as i've thought about this more and more, i think i agree with what Jim said about it being applicable for many people / situations, but not all. I guess that's always the danger of dealing with a blanket statement. (note the irony, note the irony)

the portion i have the biggest issue with, i think, is the first part - receptivity to change. if you're in a car accident and lose a leg... there's the causal event (accident) and the validation (you no longer have one of your legs)... but what about receptivity to change? i don't think this is so much a necessity. sometimes... often, change is forced on a person, due, in fact, to those very causal events... so i would almost be inclined to say that #2 negates #1 - it doesnt' matter how much you're open to change, if there's a "causal event" you're going to be changed, right?

still battling with this one, thanks for the great input all. Karen - love those statements and see where some of them are going - am curious what you have to say though... lol, especially after Jamie's metaphor(s).
Christopher
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9 posted 11-14-2002 03:41 AM       View Profile for Christopher   Email Christopher   Edit/Delete Message      Find Poems  View IP for Christopher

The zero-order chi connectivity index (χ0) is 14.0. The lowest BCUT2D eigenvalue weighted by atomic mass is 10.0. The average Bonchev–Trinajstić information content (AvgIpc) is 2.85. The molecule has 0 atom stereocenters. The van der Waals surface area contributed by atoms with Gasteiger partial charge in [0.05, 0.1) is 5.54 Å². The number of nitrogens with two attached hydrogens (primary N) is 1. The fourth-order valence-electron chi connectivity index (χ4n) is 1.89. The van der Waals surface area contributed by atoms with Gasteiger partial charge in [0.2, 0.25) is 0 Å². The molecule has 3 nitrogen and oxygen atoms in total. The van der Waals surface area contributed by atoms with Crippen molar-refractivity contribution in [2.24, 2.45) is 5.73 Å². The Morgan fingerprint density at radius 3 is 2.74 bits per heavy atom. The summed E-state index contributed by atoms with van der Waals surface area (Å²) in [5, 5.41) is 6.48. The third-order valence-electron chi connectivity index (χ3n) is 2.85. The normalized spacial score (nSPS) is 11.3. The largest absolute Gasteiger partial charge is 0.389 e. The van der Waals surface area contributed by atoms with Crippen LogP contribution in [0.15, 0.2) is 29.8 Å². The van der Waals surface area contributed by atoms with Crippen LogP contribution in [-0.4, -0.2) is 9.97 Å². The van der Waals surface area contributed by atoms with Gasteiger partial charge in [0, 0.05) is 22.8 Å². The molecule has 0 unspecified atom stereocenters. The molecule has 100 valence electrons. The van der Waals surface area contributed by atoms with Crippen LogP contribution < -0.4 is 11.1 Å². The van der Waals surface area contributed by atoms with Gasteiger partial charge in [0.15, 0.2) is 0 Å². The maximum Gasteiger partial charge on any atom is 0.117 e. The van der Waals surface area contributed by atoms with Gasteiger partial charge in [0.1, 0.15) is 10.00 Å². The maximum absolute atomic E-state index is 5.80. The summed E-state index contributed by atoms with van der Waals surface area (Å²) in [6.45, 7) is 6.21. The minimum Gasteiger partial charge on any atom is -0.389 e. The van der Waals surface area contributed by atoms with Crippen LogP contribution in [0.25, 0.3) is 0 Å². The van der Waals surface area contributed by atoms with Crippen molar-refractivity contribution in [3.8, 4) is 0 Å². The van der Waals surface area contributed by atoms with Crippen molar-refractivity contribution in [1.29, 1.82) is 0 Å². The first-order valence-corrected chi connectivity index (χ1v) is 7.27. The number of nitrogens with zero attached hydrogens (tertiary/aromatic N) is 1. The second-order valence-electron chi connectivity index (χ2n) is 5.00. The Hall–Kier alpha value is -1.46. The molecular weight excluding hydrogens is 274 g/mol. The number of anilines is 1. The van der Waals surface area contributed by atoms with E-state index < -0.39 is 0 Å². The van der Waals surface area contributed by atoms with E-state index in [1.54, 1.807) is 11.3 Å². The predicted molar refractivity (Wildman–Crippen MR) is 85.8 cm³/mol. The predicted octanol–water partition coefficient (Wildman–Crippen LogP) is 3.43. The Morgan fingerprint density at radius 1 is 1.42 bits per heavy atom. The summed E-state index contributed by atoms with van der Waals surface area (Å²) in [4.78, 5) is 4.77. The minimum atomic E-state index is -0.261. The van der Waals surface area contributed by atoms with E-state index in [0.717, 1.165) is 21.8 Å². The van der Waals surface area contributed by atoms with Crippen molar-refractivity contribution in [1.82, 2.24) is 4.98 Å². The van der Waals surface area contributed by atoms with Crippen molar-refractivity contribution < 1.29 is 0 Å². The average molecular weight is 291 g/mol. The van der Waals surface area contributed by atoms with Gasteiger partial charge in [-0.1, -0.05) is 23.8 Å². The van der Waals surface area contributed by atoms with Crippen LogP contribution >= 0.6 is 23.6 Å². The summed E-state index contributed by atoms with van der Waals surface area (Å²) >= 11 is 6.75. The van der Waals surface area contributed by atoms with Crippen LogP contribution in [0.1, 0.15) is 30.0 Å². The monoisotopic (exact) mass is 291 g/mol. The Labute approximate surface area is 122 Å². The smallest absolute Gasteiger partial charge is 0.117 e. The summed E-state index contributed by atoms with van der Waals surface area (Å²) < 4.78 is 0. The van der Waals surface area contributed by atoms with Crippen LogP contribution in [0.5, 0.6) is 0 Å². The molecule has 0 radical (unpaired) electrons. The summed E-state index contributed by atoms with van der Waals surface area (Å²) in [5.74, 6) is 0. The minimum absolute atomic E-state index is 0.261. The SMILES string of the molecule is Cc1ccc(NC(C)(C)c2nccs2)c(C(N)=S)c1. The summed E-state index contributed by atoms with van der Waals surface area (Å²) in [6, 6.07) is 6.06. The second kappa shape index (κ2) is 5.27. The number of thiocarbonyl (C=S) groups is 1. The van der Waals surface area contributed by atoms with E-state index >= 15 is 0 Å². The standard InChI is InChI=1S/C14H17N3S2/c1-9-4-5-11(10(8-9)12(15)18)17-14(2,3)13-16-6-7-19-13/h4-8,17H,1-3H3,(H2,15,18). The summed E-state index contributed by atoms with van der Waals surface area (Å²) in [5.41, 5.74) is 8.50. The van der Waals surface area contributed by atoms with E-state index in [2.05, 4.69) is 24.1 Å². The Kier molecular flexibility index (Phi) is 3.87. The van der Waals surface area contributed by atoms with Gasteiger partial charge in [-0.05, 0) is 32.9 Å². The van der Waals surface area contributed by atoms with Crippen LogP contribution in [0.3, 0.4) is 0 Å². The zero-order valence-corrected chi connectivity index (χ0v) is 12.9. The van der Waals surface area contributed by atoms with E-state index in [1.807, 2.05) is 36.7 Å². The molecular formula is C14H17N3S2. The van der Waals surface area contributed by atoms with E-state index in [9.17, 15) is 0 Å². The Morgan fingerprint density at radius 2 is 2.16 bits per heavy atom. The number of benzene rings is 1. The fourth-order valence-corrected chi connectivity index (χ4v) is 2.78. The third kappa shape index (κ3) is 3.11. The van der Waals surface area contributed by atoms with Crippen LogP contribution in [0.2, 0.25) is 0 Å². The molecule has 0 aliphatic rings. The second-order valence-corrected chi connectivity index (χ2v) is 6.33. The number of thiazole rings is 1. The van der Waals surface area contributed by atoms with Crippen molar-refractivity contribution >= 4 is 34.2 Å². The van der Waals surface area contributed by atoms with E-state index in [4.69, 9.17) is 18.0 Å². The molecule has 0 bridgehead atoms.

oh - and as an addition as I read JM's post over - i think that #1 may also negate #2... when considered from an intention to change.

receptivity (desire) to change -> validation. is the causal event necessary, or can one change without that? or, can the desire to change be a causal event?
Jamie
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10 posted 11-14-2002 08:15 AM       View Profile for Jamie   Email Jamie   Edit/Delete Message      Find Poems   Click to visit Jamie's Home Page   View IP for Jamie

...but a causal event doesn't always mean change either, - how many people move back into a trailer park after the tornado hits? ( of those that lived of course ) ..how many people continue smoking even after being diagnosed with some pulmonary disease or the other?
How many speeding tickets must one get before they pick their spots better? ( about 20 in my case--lol)

..and just how many licks does it take to get to the center of a tootsie roll pop?
Christopher
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11 posted 11-16-2002 01:21 AM       View Profile for Christopher   Email Christopher   Edit/Delete Message      Find Poems  View IP for Christopher

lol Jamie.

i think you're right there too, though i don't believe your examples are necessarily concrete here... your life has been changed after those events; you're more wary of tornados, you know you're going to die soon, and your ticket costs keep rising.

instead, i think one could argue that life is being in a constant state of change... i don't see how a causal event can help but to change a person. change doesn't ahve to be for the positive, nor, i would imagine, even visible. even a heightened awareness is a change. hmm - interesting.

as to the final question: one... two... thu-reee.